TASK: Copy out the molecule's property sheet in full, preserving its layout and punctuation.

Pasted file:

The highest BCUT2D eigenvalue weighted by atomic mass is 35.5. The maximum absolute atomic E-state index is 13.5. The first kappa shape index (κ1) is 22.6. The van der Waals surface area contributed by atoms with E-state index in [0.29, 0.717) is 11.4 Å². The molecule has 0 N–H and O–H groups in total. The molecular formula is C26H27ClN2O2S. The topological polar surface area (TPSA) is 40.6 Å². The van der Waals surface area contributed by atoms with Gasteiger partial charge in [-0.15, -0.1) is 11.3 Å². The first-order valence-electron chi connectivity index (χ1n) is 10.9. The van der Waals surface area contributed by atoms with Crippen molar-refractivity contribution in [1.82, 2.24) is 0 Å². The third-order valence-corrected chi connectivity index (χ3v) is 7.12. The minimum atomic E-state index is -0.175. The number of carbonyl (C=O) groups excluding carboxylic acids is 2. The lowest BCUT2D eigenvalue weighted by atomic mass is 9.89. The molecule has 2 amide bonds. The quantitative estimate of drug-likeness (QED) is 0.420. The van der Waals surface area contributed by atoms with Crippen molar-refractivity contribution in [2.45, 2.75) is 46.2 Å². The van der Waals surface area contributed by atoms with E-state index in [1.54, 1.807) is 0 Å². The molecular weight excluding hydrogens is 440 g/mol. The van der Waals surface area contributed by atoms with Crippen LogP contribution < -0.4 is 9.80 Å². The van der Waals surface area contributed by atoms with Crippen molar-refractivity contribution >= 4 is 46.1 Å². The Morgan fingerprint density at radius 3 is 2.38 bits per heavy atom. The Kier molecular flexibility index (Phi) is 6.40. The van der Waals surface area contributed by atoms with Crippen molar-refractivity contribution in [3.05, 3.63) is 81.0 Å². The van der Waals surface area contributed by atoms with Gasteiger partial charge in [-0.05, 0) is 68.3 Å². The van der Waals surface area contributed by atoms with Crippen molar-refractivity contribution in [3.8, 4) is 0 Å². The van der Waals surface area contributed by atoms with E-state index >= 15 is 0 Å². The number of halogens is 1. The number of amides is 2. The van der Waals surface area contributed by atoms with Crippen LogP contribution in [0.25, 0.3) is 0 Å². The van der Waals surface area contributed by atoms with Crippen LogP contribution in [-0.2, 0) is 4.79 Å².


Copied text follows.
The highest BCUT2D eigenvalue weighted by atomic mass is 35.5. The maximum absolute atomic E-state index is 13.5. The first kappa shape index (κ1) is 22.6. The van der Waals surface area contributed by atoms with E-state index in [0.29, 0.717) is 11.4 Å². The molecule has 0 N–H and O–H groups in total. The molecular formula is C26H27ClN2O2S. The topological polar surface area (TPSA) is 40.6 Å². The van der Waals surface area contributed by atoms with Gasteiger partial charge in [-0.15, -0.1) is 11.3 Å². The first-order valence-electron chi connectivity index (χ1n) is 10.9. The van der Waals surface area contributed by atoms with Crippen molar-refractivity contribution in [1.82, 2.24) is 0 Å². The third-order valence-corrected chi connectivity index (χ3v) is 7.12. The minimum atomic E-state index is -0.175. The number of carbonyl (C=O) groups excluding carboxylic acids is 2. The lowest BCUT2D eigenvalue weighted by atomic mass is 9.89. The molecule has 2 amide bonds. The quantitative estimate of drug-likeness (QED) is 0.420. The van der Waals surface area contributed by atoms with Crippen molar-refractivity contribution in [2.45, 2.75) is 46.2 Å². The van der Waals surface area contributed by atoms with E-state index in [1.54, 1.807) is 0 Å². The molecular weight excluding hydrogens is 440 g/mol. The van der Waals surface area contributed by atoms with Crippen LogP contribution < -0.4 is 9.80 Å². The van der Waals surface area contributed by atoms with Crippen molar-refractivity contribution >= 4 is 46.1 Å². The Morgan fingerprint density at radius 3 is 2.38 bits per heavy atom. The Kier molecular flexibility index (Phi) is 6.40. The van der Waals surface area contributed by atoms with Crippen molar-refractivity contribution in [3.05, 3.63) is 81.0 Å². The van der Waals surface area contributed by atoms with Gasteiger partial charge in [-0.05, 0) is 68.3 Å². The van der Waals surface area contributed by atoms with Crippen molar-refractivity contribution in [3.8, 4) is 0 Å². The van der Waals surface area contributed by atoms with E-state index >= 15 is 0 Å². The number of halogens is 1. The number of amides is 2. The van der Waals surface area contributed by atoms with Crippen LogP contribution in [0.25, 0.3) is 0 Å². The van der Waals surface area contributed by atoms with Crippen LogP contribution in [-0.2, 0) is 4.79 Å².